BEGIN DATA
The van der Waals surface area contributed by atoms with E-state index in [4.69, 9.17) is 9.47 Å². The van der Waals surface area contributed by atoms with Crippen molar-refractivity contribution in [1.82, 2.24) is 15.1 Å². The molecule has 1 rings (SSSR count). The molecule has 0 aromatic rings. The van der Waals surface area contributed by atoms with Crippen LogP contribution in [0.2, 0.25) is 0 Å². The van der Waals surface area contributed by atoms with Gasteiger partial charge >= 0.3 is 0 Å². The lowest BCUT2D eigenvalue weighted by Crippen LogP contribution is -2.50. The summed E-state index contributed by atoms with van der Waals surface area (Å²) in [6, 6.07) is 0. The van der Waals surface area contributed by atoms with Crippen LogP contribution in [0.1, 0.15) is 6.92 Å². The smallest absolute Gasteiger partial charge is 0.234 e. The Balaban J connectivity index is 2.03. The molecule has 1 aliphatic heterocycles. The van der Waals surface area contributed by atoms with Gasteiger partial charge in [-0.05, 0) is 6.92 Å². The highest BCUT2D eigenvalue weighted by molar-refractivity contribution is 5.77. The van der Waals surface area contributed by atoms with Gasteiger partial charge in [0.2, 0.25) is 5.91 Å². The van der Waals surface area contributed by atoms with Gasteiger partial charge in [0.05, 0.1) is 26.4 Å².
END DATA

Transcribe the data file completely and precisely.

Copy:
The van der Waals surface area contributed by atoms with E-state index in [4.69, 9.17) is 9.47 Å². The van der Waals surface area contributed by atoms with Crippen molar-refractivity contribution in [1.82, 2.24) is 15.1 Å². The molecule has 1 rings (SSSR count). The molecule has 0 aromatic rings. The van der Waals surface area contributed by atoms with Crippen LogP contribution in [0.2, 0.25) is 0 Å². The van der Waals surface area contributed by atoms with Gasteiger partial charge >= 0.3 is 0 Å². The lowest BCUT2D eigenvalue weighted by Crippen LogP contribution is -2.50. The summed E-state index contributed by atoms with van der Waals surface area (Å²) in [6, 6.07) is 0. The van der Waals surface area contributed by atoms with Crippen LogP contribution in [0.1, 0.15) is 6.92 Å². The smallest absolute Gasteiger partial charge is 0.234 e. The Balaban J connectivity index is 2.03. The molecule has 1 aliphatic heterocycles. The van der Waals surface area contributed by atoms with Gasteiger partial charge in [-0.05, 0) is 6.92 Å². The highest BCUT2D eigenvalue weighted by molar-refractivity contribution is 5.77. The van der Waals surface area contributed by atoms with Gasteiger partial charge in [0.2, 0.25) is 5.91 Å². The van der Waals surface area contributed by atoms with Gasteiger partial charge in [0.05, 0.1) is 26.4 Å².